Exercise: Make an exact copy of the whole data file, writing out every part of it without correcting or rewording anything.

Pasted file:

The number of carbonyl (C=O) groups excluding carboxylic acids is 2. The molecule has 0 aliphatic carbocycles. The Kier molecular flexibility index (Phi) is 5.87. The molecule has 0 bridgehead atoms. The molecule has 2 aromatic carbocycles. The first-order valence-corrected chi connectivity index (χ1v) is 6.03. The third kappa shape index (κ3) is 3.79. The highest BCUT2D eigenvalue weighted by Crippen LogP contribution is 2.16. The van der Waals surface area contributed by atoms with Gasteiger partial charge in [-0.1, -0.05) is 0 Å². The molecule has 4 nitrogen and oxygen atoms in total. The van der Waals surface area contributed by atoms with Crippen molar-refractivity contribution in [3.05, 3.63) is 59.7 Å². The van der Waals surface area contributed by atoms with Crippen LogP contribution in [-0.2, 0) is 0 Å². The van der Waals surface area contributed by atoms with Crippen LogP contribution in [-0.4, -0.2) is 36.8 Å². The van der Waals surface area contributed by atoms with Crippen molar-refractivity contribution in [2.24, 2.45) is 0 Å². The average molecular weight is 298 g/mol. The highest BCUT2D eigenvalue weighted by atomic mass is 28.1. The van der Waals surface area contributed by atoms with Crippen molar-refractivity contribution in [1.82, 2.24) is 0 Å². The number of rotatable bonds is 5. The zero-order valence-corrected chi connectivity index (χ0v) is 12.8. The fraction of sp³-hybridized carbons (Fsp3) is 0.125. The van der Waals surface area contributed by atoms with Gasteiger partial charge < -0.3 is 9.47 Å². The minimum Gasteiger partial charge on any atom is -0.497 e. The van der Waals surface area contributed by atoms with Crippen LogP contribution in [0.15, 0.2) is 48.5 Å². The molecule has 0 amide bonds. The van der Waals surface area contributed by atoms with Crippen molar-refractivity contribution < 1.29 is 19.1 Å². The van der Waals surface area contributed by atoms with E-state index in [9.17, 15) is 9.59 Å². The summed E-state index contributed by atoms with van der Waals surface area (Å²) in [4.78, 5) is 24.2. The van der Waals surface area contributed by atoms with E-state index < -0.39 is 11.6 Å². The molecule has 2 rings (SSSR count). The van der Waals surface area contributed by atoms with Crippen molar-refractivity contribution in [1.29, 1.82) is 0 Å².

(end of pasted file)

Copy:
The number of carbonyl (C=O) groups excluding carboxylic acids is 2. The molecule has 0 aliphatic carbocycles. The Kier molecular flexibility index (Phi) is 5.87. The molecule has 0 bridgehead atoms. The molecule has 2 aromatic carbocycles. The first-order valence-corrected chi connectivity index (χ1v) is 6.03. The third kappa shape index (κ3) is 3.79. The highest BCUT2D eigenvalue weighted by Crippen LogP contribution is 2.16. The van der Waals surface area contributed by atoms with Gasteiger partial charge in [-0.1, -0.05) is 0 Å². The molecule has 4 nitrogen and oxygen atoms in total. The van der Waals surface area contributed by atoms with Crippen molar-refractivity contribution in [3.05, 3.63) is 59.7 Å². The van der Waals surface area contributed by atoms with Crippen LogP contribution in [-0.2, 0) is 0 Å². The van der Waals surface area contributed by atoms with Crippen LogP contribution in [-0.4, -0.2) is 36.8 Å². The van der Waals surface area contributed by atoms with Crippen molar-refractivity contribution in [2.24, 2.45) is 0 Å². The average molecular weight is 298 g/mol. The highest BCUT2D eigenvalue weighted by atomic mass is 28.1. The van der Waals surface area contributed by atoms with Crippen molar-refractivity contribution in [1.82, 2.24) is 0 Å². The number of rotatable bonds is 5. The zero-order valence-corrected chi connectivity index (χ0v) is 12.8. The fraction of sp³-hybridized carbons (Fsp3) is 0.125. The van der Waals surface area contributed by atoms with Gasteiger partial charge < -0.3 is 9.47 Å². The minimum Gasteiger partial charge on any atom is -0.497 e. The van der Waals surface area contributed by atoms with Crippen LogP contribution in [0.15, 0.2) is 48.5 Å². The molecule has 0 amide bonds. The van der Waals surface area contributed by atoms with Crippen molar-refractivity contribution < 1.29 is 19.1 Å². The van der Waals surface area contributed by atoms with E-state index in [9.17, 15) is 9.59 Å². The summed E-state index contributed by atoms with van der Waals surface area (Å²) in [4.78, 5) is 24.2. The van der Waals surface area contributed by atoms with E-state index < -0.39 is 11.6 Å². The molecule has 2 rings (SSSR count). The van der Waals surface area contributed by atoms with Crippen molar-refractivity contribution in [1.29, 1.82) is 0 Å².